Depending on their origin, bone substitutes have been classified in three groups: allografts, from human origin; xenografts, from another animal species, usually bovine or equine; and alloplasts, which are synthetically produced. Allografts are bone grafts harvested from cadaver donors and processed by freezing or demineralizing and then sterilized and supplied by specially licenced tissue banks as bone particles or blocks. Allografts include fresh-frozen bone (FFB), freeze-dried bone (FDB) and demineralized freeze-dried bone (DFDB). Their main limitation is the potential risk of cross-infection or immunologic reactions due to their protein content, what cannot exclude the possibility of disease transmission. Nevertheless, there are no reported cases from the use of demineralized freeze-dried bone allografts (DFDBA) for dental purposes in over one million cases over 25 years . DFDBA have shown osteoconductive as well as osteoinductive properties, due to the release of bone morphogenetic proteins (BMPs) during the demineralization process. Clinically, these allografts are usually combined with barrier membranes following the principles of guided bone regeneration.
Xenografts are graft biomaterials of animal origin, mainly bovine and equine. These graft materials are usually de-proteinized by means of a chemical or low-heat process. This technique preserves the original bone architecture and the inorganic mineral bone composition but removes the organic component, thus preventing any possibility of immunogenic reactions. Anorganic bovine bone grafts (ABBG) and de-proteinized bovine bone mineral (DBBM) have shown good biocompatibility and osteoconductivity in preclinical studies when used following the principles of GBR, as porous particulate granules combined with a bioabsorbable collagen barrier membrane . Moreover, these xenogeneic grafts have shown a very slow resorption rate what assures their long-term stability.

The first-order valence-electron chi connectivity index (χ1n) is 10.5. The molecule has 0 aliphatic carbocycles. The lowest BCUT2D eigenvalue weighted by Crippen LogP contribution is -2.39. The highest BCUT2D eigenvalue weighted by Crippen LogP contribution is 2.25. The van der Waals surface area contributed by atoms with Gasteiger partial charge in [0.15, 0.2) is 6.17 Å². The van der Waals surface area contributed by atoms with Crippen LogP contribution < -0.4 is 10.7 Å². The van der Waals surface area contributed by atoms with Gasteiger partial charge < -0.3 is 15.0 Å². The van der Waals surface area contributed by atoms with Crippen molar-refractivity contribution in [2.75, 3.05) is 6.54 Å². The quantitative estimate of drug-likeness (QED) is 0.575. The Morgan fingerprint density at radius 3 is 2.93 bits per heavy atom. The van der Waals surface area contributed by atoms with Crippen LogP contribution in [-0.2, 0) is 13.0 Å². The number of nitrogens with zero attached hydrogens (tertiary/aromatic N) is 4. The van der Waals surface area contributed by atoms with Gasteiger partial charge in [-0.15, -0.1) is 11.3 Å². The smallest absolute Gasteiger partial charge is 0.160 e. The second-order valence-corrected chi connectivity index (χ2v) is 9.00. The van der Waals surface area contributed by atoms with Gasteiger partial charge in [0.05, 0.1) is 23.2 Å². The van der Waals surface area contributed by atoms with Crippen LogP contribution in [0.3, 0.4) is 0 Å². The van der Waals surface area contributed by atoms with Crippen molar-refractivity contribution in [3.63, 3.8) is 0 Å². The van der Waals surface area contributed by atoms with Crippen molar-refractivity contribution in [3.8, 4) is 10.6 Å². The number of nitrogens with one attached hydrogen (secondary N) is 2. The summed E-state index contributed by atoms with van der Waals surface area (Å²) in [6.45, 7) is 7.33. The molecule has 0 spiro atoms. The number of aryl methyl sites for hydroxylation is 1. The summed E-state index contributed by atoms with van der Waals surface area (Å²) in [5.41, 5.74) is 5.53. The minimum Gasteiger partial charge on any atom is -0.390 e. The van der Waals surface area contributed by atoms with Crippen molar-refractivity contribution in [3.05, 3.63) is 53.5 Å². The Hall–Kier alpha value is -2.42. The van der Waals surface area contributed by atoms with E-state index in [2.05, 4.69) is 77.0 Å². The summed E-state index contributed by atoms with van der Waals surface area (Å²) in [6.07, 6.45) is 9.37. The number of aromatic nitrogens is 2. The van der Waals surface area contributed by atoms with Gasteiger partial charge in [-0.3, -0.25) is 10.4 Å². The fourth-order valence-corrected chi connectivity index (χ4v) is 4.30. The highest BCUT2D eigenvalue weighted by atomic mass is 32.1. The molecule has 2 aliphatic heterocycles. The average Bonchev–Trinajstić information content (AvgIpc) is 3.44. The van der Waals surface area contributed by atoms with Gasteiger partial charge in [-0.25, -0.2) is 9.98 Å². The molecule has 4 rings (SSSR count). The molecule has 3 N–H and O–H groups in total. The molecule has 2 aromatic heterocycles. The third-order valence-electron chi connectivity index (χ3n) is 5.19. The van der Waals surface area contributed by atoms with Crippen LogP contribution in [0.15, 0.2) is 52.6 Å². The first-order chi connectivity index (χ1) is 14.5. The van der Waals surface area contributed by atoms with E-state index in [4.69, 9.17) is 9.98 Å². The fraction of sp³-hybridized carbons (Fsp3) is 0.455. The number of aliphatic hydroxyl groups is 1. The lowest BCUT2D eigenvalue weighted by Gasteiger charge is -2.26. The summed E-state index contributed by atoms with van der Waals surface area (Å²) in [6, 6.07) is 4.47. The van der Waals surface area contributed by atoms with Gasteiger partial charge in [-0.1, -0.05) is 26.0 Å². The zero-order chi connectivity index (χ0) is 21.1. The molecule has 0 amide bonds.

Alloplastic bone substitutes are synthetic grafts that include different combinations of calcium phosphates, bioactive glasses and polymers fabricated under different manufacturing and sintering conditions, hence resulting in different physical properties and resorption rates. Hydroxyapatite (HA) constitutes the main mineral component of the natural bone, and it is the least soluble of the naturally occurring calcium phosphate salts, what provides an osteoconductive scaffolding function, being highly resistant to physiologic resorption . In contrast, tricalcium phosphate (TCP) is characterized by rapid resorption and replacement by host tissue during the early phases of healing.
Similar to bone replacement grafts, different types of biomaterials have been tested as barrier membranes for guided bone regeneration (GBR) . Their specific composition falls into two broad categories: non-absorbable and bioabsorbable. Non-absorbable e-PTFE membranes have been frequently used in bone regeneration clinical applications, mainly with reinforced titanium strips, thus providing space-making capacity for increased bone augmentation. However, the need of a second surgical intervention for their removal and the frequent occurrence of postoperative complications, mainly early membrane exposure, have limited their clinical use, resulting in the much broader use of biodegradable membranes. These bioabsorbable membranes must, however, ensure that the process of membrane resorption or biodegradation does not lead to tissue reactions that may affect the outcome of bone regeneration. Bioabsorbable membranes are either natural (xenogeneic collagen type I or III), which undergo resorption by enzymatic degradation, or made of synthetic polymers, which, when inserted in an aqueous environment, undergo enzymatic degradation by hydrolysis . With bioabsorbable membranes, the barrier function duration is variable, since membrane degradation depends on many factors, such as the membrane composition, pH, temperature, the polymer crystallization degree and the cross-linking in collagen membranes, and, therefore, these resorptive processes may vary and interfere with wound healing and, hence, with the bone regenerative outcome . Moreover, due to the lack of stiffness and space-making properties of bioabsorbable membranes, they will collapse into the bone defect or onto the implant threads under the tension of the flap, and thus, the space available for bone regeneration will be occluded. Since crestal defects are usually non-contained defects, the use of a scaffold with either particulate or a bone block replacement graft is a prerequisite for both lateral and vertical bone augmentation procedures . The achievement of primary barrier fixation when the GBR technique is utilized to correct osseous defects is also necessary mainly in large defects, as the percentage of postoperative complications increases when barrier fixation is lacking .